OTHER BIODIVERSITY PROJECTS.
We are working on various projects additional to those previously highlighted, to enhance Biodiversity at Wildacres. Nature Reserve.
We will list some of them here, and update as we see them having a positive effect on levels of biodiversity. There are lots more planned from Solitary Bee nesting areas to Swift communal nest boxes so check back regularly to see the latest updates.
Barn Owl Nestboxes.
Such an iconic and stunning bird, featuring prominently and frequently in Irish culture and folklore.
Said to be the origin of the Banshee legend in Irish mythology due to its habit of emitting a piercing screech in the dead of night when active. This must have in times past, scared the life out of some poor souls before it was realized that it was our native Barn Owl. .
A bird that used to be widespread nationally but now sadly is red listed with a breeding population, at the last census, estimated to be only between 500-800 pairs.. Mostly confined to the southwest of the country, with a few spotted occasionally elsewhere.
In times past nearly every farmyard would have a resident pair of Barn Owls that would keep the rodent population down and these rodents would live off the ever present spilt grain from storage silos,. As farm stores became more organized resulting in less spilt grain the rodents food supply decreased and their numbers accordingly. Though the main problem for barn Owls was the introduction of chemical poisoning of rodents in farmyards. This had a devastating effect on our Barn Owl population. This liberal use of rodenticides around farms results in the secondary poisoning of many animals, after they ingest the poisoned rodents, including Barn owls.
Loss of habitat is also a huge problem for this beautiful bird and many other of our precious wildlife species, with the clearance of trees especially old ones that would have had cavities suitable for nesting in. Barn Owls often find it difficult to find a place to nest.
Another major cause of death is our motorways and busy roads, their habit of flying at a low level hunting along roadside verges, especially on our busier roads, leads to a lot of causalities annually,.
A difficult part of the problem to solve but trees planted alongside such busy routes (as well as providing habitat for other animals) does force them up higher and out of the path of fast moving vehicles.. There have been some excellent surveys conducted by Birdwatch Ireland on our Barn owl and its catastrophic decline in numbers nationally.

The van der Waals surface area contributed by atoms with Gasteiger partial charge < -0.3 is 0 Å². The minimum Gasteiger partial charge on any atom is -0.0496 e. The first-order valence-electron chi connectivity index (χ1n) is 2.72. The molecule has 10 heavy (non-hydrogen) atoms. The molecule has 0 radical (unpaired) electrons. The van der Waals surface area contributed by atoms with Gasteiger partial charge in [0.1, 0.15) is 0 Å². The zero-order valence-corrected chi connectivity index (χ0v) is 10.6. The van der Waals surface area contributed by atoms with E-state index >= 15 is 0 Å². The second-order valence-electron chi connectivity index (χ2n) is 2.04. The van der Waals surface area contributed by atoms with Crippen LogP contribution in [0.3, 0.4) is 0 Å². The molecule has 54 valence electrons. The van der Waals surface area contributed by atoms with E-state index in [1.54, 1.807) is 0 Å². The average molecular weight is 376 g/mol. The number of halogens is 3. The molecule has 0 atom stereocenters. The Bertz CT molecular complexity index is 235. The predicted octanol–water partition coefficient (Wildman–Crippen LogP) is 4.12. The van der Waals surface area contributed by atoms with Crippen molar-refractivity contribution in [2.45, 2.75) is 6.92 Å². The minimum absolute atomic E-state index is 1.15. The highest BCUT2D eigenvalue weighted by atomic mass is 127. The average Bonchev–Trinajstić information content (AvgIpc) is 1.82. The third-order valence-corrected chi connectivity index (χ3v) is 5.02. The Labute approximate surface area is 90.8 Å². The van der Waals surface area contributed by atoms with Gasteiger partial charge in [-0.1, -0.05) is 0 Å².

What a fascinating creature, hunting from dusk nightly, flying almost without a sound with slow wing beats, quartering its territory, listening with acute hearing for the slightest rustle in the grass signaling the location of its prey. Their prey consists mostly of field and wood mice, our two shrew species, brown rats and bank voles (white toothed shrew and bank voles being non native, introduced and now established, and expanding their territories).
We hope due to our land management practices in relation to letting the grass grow in the grassland areas to develop into rough unimproved grassland,. Our new wildflower meadows we are planting and our planting and reinstatement of native hedgerows we can attract them to take up residence and breed at Wildacres., These habitats provide ideal foraging and breeding grounds for small mammals and in turn ideal hunting grounds for our beautiful raptors such as Barn owls.
To that end we have put up so far three large nest boxes designed specifically for the needs of Barn owls. What a thrill it would be to see them return some day and take up residence.
We live in hope !!
Small Bird Nesting Boxes.
We have put up over 40 small bird nest boxes which we hope to see occupied over the next few years.
Already during last spring some were occupied with nesting blue tits and coal tits .
We are seeing more and more small bird species arrive on the nature reserve as the habitat evolves. It is a joy to watch the flocks of Goldfinches feeding on the thistle heads full of seeds or the newly fledged willow warblers and wrens feeding on insects among the dock and cow parsley in the fields. Or the yellowhammers in the hedges making foraging trips into the long grass to feed on dispersed seed.
General Pollinator Bed.
We have planted up a large managed area specifically for pollinators of all sorts.
Here we have planted mostly ornamental non native plants that are proven to a be good food source in relation to providing nectar and pollen. There is a particular emphasis on planting to provide forage for pollinators both early and late in the season, in late winter/early spring and in late summer/autumn. Times of year when there is a shortage of flowering plants in the wild hedgerows and fields. Planting to provide food for our wild pollinators in these leaner times gives them a real boost as they emerge from hibernation, and later in the season, as they prepare to go into hibernation.
We have seen the planting making a real difference with hungry queen bumblebees especially feeding in late winter just after emerging from hibernation.
The plants are perennials or biennials, and include
Erysium "Bowles mauve"
Budelia "Black Knight"
Heather Erica species
Dahlia (single flowered)
Bat Roosting Boxes.
We have started to put up bat roosting boxes in a few select chosen locations, close to the wildlife pond and on trees in the riparian zone on the rivers edge. Hopefully these over time will be used as a day roost for bats.
We have further plans to put up some special maternity nesting boxes where hopefully the females might congregate to breed and rear their young. We have observed this summer most likely common Pipistrelle bats feeding over the wildlife pond which would be a good source for emerging insects